In the UK, pre Covid-19 pandemic, one in four students experienced amental health difficulty, with 71% reporting that academic work from university istheir main source of stress (Brown, 2016). Recent guidance from Student Minds (Hughes &Spanner, 2019) and Universities UK (2020) highlights the need for clarification of therole of academic staff in student mental health through appropriate training and development.
Hence, a QAA Scotland Collaborative Cluster on Student Mental Wellbeingand the Curriculum was formed as part of the 2017-2020 Enhancement Theme,Evidence for Enhancement: Improving the Student Experience. The key work ofthis Cluster was to organise a series of professional development events forthe higher education sector in order to develop the capacity of academic staffin their design of inclusive curricula, against the backdrop of a globalpandemic.
In total there were 794 registrants across the four events from 141different organisations across 22 countries, including Australia, Malaysia andIceland, with 505 converting to attendee status, giving a mean registrant toattendee conversion of 64% (range 57%-71%). Academic staff formed 50% ofregistrants, followed by Professional Service staff (25%); Academic Quality andAcademic Development staff (15%); and Student Officers and students (10%).
Across the four events there were 10 presentations/workshops withtopics such as: the role of the academic and the curriculum; digitalaccessibility; 5 ways to mental wellbeing; personal tutoring; principles thatsupport teaching, learning and wellbeing during the COVID19 pandemic; theconnections between curriculum co-creation and student mental wellbeing; andcompassionate assessment.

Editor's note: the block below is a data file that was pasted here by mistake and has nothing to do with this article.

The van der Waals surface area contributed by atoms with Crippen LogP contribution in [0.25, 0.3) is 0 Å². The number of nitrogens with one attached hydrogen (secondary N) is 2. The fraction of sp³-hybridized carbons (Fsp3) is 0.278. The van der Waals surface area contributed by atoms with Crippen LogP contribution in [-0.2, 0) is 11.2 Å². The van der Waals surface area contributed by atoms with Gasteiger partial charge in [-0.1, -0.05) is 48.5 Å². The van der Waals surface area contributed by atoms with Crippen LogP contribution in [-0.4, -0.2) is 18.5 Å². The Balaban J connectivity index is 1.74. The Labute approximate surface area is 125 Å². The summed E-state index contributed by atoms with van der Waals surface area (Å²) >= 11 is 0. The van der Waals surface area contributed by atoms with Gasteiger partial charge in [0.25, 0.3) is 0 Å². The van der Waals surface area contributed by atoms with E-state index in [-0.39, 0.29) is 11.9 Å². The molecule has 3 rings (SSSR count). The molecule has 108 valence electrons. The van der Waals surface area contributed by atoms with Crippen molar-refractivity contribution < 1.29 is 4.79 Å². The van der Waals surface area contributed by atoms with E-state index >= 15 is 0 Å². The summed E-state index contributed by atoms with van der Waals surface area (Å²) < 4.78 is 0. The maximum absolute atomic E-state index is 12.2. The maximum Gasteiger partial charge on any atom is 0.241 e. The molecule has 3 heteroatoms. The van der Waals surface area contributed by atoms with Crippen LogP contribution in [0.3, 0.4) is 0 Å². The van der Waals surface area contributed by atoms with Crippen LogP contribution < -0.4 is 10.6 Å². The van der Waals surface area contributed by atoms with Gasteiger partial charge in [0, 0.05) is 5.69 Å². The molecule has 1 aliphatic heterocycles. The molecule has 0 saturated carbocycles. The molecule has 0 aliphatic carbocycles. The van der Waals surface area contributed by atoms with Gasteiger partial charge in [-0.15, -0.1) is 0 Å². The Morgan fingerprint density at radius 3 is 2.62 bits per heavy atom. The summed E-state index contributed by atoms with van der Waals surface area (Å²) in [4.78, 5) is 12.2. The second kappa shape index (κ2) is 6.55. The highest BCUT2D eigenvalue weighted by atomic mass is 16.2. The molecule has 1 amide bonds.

An electronic survey was distributed to all 794 registrants, to gaugethe felt need for a student mental wellbeing special interest group. There were85 respondents (10% response rate), with 88% from Universities. The surveyindicated a continuing appetite and expressed need for work in this area toraise awareness of student mental wellbeing and equip staff and students indesigning inclusive curriculum through further events, resources, working groupsand collaborative research.
Therefore, it is recommended that continuing professional developmentwork is carried out across the higher education sector in the aforementionedareas; additionally, providing a focus on specific groups of learners for whommental wellbeing often is evidenced as a particular concern, for example, thosefrom Black, Asian and Minority Ethnic (BAME) and LGBTQ+ communities.
|Number of pages||12|
|Publication status||Published - 5 Nov 2020|
- mental wellbeing